“While anti-Muslim sentiment in Sri Lanka is nothing new, the situation has regressed sharply in recent years. Incidents of violence against Muslims, committed with the tacit approval of the authorities, have occurred with alarming frequency. This has been accompanied by the adoption by the current government of rhetoric and policies that have been openly hostile to Muslims,” said Kyle Ward, Amnesty International’s Deputy Secretary General.

“The Sri Lankan authorities must break this alarming trend and uphold their duty to protect Muslims from further attacks, hold perpetrators accountable and end the use of government policies to target, harass and discriminate against the Muslim community.”

Incidents of violence towards Muslims have risen in frequency and intensity since 2013, with a series of flashpoints in which attackers and those responsible for hate speech have enjoyed impunity for their actions.

This escalating hostility began with the anti-halal campaign of that year, when Sinhala Buddhist nationalist groups successfully lobbied to end the halal certification of food, which demarks food permissible for consumption by Muslims, in accordance with Islamic scripture and customs. The campaign gave rise to a number of attacks on mosques and Muslim businesses, with the lack of accountability for those responsible acting as a signal to others that acts of violence against Muslims could be committed with impunity.

The following year, anti-Muslim riots in the southern coastal town of Aluthgama began after a Sinhala Buddhist nationalist group held a rally in the town. Here too, perpetrators of violence enjoyed impunity and authorities failed to deliver justice to victims.

Despite a new government in 2015, which promised justice and accountability for ethnic and religious minorities, attacks against Muslims continued to occur. Shortly after the election, anti-Muslim mob violence flared in the southern coastal town of Ginthota in 2017, while similar violence was seen in 2018 in Digana and Ampara, towns in the central and eastern provinces respectively. Not only did the perpetrators escape accountability, victims and witnesses alleged the police and armed forces did not offer sufficient protection or act to prevent the violence.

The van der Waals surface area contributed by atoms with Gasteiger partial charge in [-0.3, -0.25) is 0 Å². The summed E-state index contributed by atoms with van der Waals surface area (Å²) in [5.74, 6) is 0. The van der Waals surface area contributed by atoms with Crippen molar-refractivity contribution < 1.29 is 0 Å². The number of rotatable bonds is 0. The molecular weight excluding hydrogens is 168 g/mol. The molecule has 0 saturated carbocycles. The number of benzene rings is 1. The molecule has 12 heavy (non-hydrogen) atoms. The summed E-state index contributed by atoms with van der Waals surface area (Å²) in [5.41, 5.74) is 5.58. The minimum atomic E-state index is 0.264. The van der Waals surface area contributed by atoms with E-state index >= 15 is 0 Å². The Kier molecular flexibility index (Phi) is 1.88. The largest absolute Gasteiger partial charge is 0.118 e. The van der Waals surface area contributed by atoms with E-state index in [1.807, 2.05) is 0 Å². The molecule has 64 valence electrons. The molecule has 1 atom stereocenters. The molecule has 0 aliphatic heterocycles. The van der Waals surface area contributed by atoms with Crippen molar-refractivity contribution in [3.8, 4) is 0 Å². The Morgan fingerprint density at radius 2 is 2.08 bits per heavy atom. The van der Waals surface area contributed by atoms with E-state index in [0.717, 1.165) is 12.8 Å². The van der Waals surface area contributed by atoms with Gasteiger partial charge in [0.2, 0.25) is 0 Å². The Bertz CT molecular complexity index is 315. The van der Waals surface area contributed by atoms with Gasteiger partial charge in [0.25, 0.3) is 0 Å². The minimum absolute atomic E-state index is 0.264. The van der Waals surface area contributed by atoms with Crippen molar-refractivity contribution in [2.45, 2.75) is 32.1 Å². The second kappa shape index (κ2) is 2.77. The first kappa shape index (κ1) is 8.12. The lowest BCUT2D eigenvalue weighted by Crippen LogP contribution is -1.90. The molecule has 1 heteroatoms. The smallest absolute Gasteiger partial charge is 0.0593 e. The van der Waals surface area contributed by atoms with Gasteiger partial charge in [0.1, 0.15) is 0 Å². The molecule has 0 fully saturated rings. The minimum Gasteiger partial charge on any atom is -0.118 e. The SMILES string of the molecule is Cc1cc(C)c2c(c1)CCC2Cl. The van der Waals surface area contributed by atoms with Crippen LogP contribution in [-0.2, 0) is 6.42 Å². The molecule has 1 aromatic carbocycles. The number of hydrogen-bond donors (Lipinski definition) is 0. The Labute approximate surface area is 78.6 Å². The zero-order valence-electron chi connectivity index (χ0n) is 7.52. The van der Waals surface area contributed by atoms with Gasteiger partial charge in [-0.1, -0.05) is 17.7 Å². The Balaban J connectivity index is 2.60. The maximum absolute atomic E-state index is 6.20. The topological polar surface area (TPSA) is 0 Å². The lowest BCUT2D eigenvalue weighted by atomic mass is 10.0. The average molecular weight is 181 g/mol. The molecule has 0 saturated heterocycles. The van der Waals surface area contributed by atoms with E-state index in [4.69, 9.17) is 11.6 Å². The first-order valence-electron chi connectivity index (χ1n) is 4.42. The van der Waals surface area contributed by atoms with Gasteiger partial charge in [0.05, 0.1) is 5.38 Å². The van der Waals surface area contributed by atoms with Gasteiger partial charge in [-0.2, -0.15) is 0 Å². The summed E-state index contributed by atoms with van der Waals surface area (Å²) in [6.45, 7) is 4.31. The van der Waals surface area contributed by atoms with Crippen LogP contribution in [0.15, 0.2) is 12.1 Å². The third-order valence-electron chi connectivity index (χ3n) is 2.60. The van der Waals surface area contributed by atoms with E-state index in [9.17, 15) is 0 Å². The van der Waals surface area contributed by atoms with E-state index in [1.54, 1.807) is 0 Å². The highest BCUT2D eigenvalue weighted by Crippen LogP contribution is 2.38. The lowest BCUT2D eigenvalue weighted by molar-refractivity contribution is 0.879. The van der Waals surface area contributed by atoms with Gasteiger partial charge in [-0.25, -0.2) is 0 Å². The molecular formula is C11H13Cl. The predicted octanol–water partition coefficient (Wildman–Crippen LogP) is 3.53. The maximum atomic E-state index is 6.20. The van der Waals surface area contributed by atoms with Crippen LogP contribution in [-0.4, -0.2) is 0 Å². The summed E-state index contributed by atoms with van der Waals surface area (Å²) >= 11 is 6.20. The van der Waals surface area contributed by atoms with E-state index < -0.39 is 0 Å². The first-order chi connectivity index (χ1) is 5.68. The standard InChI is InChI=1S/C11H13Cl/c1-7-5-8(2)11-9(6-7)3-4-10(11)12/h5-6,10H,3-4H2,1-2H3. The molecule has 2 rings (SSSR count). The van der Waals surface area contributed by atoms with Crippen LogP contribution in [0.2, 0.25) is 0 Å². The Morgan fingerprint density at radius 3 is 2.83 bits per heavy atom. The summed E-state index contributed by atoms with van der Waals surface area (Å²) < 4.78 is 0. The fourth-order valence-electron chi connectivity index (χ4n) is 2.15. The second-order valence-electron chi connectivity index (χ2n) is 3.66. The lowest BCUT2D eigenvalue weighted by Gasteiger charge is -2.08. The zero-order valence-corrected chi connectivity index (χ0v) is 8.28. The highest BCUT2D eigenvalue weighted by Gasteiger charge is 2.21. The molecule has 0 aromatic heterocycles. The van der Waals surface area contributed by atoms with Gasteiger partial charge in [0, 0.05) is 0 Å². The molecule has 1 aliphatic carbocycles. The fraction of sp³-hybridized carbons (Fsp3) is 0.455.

Hostility towards Muslims increased markedly after more than 250 people were killed in coordinated suicide attacks committed by a local Islamist group and claimed by the Islamic State on Easter Sunday 2019.

Following these attacks, on 13 May 2019, Muslims in several towns in the North-Western Province of Sri Lanka came under attack during Ramadan, one of the holiest months in the Muslim calendar. Mosques across the country were also attacked and a spate of ‘hate speech’ posts and anti-Muslim vitriol was seen on social media. Emergency regulations rushed through by the authorities were also used to arbitrarily arrest hundreds of Muslims in the wake of the attacks.

Since taking office, the current government has continued to target and scapegoat the Muslim population to distract from political and economic issues.

This was evident in the mandatory cremation policy on the disposal of the bodies of Covid-19 victims, which was implemented despite cremation being expressly forbidden in Islam, and a lack of scientific evidence to substantiate the claims that burying victims would further the spread of the disease.